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I have a web app (a register and login system) written already but i am now improving it. One of its design goals was high security.

I have some use cases of md5 and sha1 in it and now i am in doubt if i seriously need to replace them (and with what and how).

I mention that uses here and please tell me if i should replace which cases why and with what other algorithm (please also mention the necessary bit length that u think is the minimum acceptable). but consider that i don't want to get it too hard; e.g. concatenating the output of sha256 to 128 bits for replacing an md5 invocation seems ok too me (i have asked about that before and seems there is consensus that that is considered secure enough for most practical cases considering i am writing a php app running on real world web servers (I think NSA or hackers can breach via those layers, PHP and web server environment, more easily)), so i don't insist on the latest and top secure standards and don't want to use complicated/bulky algorithms just to reduce a hash output length from 256 to 128!


usage 1:

md5 is used to mix several independent keys to form a single 128 bit key to be used in AES128+HMAC encryption (same key is used for enc and hmac; yes i know it is considered bad practice, but not really serious so far).

sample code:

$aes->setKey(pack('H*', md5($GLOBALS['pepper'].$GLOBALS['site_encr_key'].$GLOBALS['client_sess_key'])));

usage 2:

sha1 is used to mix several sources of entropy obtained from client request parameters to be used in the current crypto operation. this extra entropy is stored too and later used in almost all other crypto operations. Neccessary to mention that, all crypto operations have their own newly generated sufficient entropy (at least 128 bits) and the clients' requests entropy is used only as an extra (it can be useful in case some main sources of entropy fail to provide sufficient real entropy for whatever reason or in the rare case that a good standard crypto random generator isn't available in the execution environment).

see my sample code for gathering request entropy:

$request_entropy=sha1(microtime().$pepper.$_SERVER['REMOTE_ADDR'].$_SERVER['REMOTE_PORT'].$_SERVER['HTTP_USER_AGENT'].serialize($_POST).serialize($_GET).serialize($_COOKIE));

this entropy is then combined with the entropy of the past clients' requests and stored in database:

$query="update `site_vars` set `value`=sha1(concat(`value`, '$request_entropy')) where name='entropy'";

usage 3:

sha1 is used in my crypto random number generator function to get a random integer (random numbers generated by this function are then used in other more useful sub-functions, random_bytes and random_string, to generate random strings/tokens and crypto keys in my program).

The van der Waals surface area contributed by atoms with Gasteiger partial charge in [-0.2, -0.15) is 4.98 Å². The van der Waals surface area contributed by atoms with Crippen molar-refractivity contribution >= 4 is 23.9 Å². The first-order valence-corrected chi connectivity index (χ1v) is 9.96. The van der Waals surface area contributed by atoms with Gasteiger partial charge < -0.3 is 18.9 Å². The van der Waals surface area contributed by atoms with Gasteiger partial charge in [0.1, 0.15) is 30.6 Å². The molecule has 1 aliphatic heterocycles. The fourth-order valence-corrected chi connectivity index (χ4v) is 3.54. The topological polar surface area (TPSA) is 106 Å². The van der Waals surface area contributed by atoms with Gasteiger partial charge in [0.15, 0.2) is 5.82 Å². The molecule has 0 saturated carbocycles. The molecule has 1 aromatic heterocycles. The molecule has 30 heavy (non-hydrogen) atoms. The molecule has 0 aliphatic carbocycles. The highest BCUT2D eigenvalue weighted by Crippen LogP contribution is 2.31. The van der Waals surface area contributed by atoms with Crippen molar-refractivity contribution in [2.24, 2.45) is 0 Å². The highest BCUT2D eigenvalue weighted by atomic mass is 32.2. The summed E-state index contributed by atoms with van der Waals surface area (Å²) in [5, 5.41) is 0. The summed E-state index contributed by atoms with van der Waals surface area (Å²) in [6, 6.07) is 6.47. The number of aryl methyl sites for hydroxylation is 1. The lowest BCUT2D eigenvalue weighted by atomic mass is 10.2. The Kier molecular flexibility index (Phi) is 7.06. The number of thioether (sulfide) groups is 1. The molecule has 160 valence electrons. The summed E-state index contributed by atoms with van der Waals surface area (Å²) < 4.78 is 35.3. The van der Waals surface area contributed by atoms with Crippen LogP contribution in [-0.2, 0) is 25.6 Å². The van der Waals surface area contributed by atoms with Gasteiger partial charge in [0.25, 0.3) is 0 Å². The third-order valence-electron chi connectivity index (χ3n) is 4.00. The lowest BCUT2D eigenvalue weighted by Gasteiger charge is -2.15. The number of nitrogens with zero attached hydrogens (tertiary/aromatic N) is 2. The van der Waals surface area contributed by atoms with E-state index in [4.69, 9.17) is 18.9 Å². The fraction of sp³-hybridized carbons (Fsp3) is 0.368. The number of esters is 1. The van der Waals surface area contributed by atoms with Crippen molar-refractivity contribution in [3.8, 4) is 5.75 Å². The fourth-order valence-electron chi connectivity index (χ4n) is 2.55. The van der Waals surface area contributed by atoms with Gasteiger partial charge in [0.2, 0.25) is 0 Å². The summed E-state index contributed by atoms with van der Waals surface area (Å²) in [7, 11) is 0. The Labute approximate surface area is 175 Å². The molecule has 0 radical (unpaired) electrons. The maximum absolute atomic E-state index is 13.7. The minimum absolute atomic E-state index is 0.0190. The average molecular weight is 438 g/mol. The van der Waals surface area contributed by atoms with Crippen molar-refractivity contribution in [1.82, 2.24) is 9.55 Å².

see the code excerpts for details:

extract(unpack('Nrandom', pack('H*', sha1(openssl_random_pseudo_bytes(4).$entropy.microtime()))));
    return abs($random) % ($max - $min) + $min; 

...

extract(unpack('Nrandom', pack('H*', sha1(fread($urandom, 4).$entropy.microtime()))));
// $urandom is an open file handle to /dev/urandom
    return abs($random) % ($max - $min) + $min;

...

if(function_exists('mcrypt_create_iv') and version_compare(PHP_VERSION, '5.3.0', '>=')) {
    @$tmp16=mcrypt_create_iv(4, MCRYPT_DEV_URANDOM);
	    if($tmp16!==false) {
        extract(unpack('Nrandom', pack('H*', sha1($tmp16.$entropy.microtime()))));
        return abs($random) % ($max - $min) + $min;
    }
}

...

extract(unpack('Nrandom', pack('H*', sha1(mt_rand(0, 0x7FFFFFFF).$entropy.microtime()))));
    //mt_rand is only used as a fallback in case other CSPRNGs (openssl_random_pseudo_bytes, /dev/urandom, mcrypt_create_iv) aren't available in the environment
    return abs($random) % ($max - $min) + $min;
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    $\begingroup$ I'm downvoting this for the simple fact that you asked a question, got an answer you didn't like from a respected community member, and jumped to defend your original decisions. While libraries like OpenSSL have had vulnerabilities, anything you write yourself is infinitely more likely to contain more and worse ones. Triply so given the cryptographic voodoo in the code you've provided. I sincerely encourage you to heed tylo's advice and scrap your code entirely for something that has high-level APIs for accomplishing your particular security goals. $\endgroup$ – Stephen Touset Mar 23 '15 at 18:28
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    $\begingroup$ As a concrete example, your entire method for generating request entropy is bunk. Literally every value being used (besides a single static value) is attacker-controlled. $\endgroup$ – Stephen Touset Mar 23 '15 at 18:28
  • $\begingroup$ @Stephen Touset, first, I don't rely on this entropy as the main randomness source, but just as an extra (maybe like the 'belts and suspenders' metaphor). that extra entropy is accumulated/combined in its database field via combined sha1 hashing over time from every user in every request; a user can know his own request parameters but not the previous ones from other users' requests, so he absolutely can not know what the present entropy bit string is (unless he is a guy that has eavesdroped and recorded every request entering the system from the begining so far). $\endgroup$ – user40602 Mar 23 '15 at 20:27